Coaching and Presenting

April 9, 2024 – A Reflection of What Brings Me Joy

A slight delay of this weekly blog post. I started writing it last week on Friday, but now we are well into the new week. There is no better time than the present. I felt like that I had completed this blog post, but my mindset and thinking were contributed to my OpenETC portfolio in “The Tables Have Turned.” Last weekend, I was in Calgary, AB at the University of Calgary at the Werklund School of Education to present and attend the REVITALIZATION of WestCAST (Western Canadian Association for Student Teaching). I had a very good time attending and learning at the conference, presenting the work of “Climate Education in Teacher Education in Northern British Columbia,” and working with four teacher candidates (TCs) from the UNBC Teacher Education Program with their presentation, etc. The teacher candidates presented on “Grounded Connections” which focused on wellness, learning on and with the land, and BC’s Curriculum. The TCs were phenomenal and I am super proud of them.

The TCs were well prepared. The presentation was inspired from coursework but they created something that was really important to them. My role: the Curling Coach. I suggested what resources to consider, how ideas could flow together, and provided ongoing formative feedback. They had a hypothesis about wellbeing and being on the land, and I suggested that they test this hypothesis during their first teaching practicum. They engaged in a LESSON STUDY and each TC was able to incorporate the lesson into their practicum with the students they were working with. They pretty much engaged almost every grade level from K-7 (with exception to Grade 4) based on their practicum placements and situations. One TC facilitated the lesson as closely to the intended lesson, another TC implemented the lesson with buddies, whereas another TC had to adapt the lesson and kept it oral, and the fourth TC managed to fit the lesson with time permitting. What a beautiful demonstration of being adaptive and reflexive with one’s practice. I loved coaching this curling team and they killed it.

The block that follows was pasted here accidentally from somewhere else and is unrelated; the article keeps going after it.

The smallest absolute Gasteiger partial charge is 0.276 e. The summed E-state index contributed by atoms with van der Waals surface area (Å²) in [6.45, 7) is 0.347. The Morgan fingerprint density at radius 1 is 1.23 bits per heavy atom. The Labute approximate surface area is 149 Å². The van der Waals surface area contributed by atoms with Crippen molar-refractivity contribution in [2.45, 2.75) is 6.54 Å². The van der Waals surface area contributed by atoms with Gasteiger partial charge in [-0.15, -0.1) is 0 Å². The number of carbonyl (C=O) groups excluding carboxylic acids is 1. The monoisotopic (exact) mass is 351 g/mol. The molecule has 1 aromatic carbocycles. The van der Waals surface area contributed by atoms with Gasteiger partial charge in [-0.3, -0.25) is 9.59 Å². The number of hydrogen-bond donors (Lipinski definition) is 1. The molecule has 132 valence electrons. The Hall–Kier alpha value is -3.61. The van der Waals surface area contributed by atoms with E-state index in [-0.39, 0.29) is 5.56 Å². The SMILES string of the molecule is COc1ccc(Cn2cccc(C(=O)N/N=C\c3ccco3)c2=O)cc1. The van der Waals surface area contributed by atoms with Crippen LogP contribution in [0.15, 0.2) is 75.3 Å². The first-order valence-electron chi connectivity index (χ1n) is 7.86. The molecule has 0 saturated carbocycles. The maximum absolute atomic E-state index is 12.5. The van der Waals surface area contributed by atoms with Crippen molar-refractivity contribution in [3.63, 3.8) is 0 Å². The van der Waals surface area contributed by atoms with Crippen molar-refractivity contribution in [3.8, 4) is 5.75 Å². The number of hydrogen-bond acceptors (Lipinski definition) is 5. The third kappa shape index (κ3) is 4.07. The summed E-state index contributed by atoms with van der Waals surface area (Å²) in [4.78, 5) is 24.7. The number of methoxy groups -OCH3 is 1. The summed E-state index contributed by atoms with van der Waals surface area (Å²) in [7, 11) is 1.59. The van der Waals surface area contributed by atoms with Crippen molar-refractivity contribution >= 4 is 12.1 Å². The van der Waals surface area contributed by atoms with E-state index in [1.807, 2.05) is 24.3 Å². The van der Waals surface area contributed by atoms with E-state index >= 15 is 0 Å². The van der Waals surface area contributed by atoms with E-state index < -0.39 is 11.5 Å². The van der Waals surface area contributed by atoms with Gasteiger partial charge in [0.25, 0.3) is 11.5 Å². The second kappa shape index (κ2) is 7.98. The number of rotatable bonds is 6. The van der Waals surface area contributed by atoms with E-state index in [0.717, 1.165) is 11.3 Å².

Another thing I have realized from this conference is the joy I find from presenting and networking. I think that is the life of an extrovert. I spent some time to prep the presentation and I had to read some key texts early in the presentation, but I was so wowed by the teacher candidate from another university who presented before me. They presented on Climate Action. It was an inquiry project. They interviewed teachers and looked at the literature. As a result, they created a set of lesson plans from BC’s Curriculum that focused on Climate Action. She had research experience and I was so awestruck by their work because it was representative of what the climate education research project I’m working on with my colleagues are looking for. It was a beautiful and serendipitous connection. As a result, I could not help myself but to keep referring to that TC’s work. Because the first presenter was a “no show,” we had some extra time to present and receive questions. I really enjoyed the conversation and I made new connections with those present in the room.

In hindsight, I think the strongest part of my dissertation was my oral defence. This is not to say I am an expert presenter, but what I am saying is, I really enjoy presenting and making connections with others. I loved working with the teacher candidates (aka. the curling team) and appreciated how our conversations was an ongoing dialogue and negotiation of how the presentation would go. I can only dream of that kind of relationship. It was respectful, relational, and reciprocated. Feeling grateful.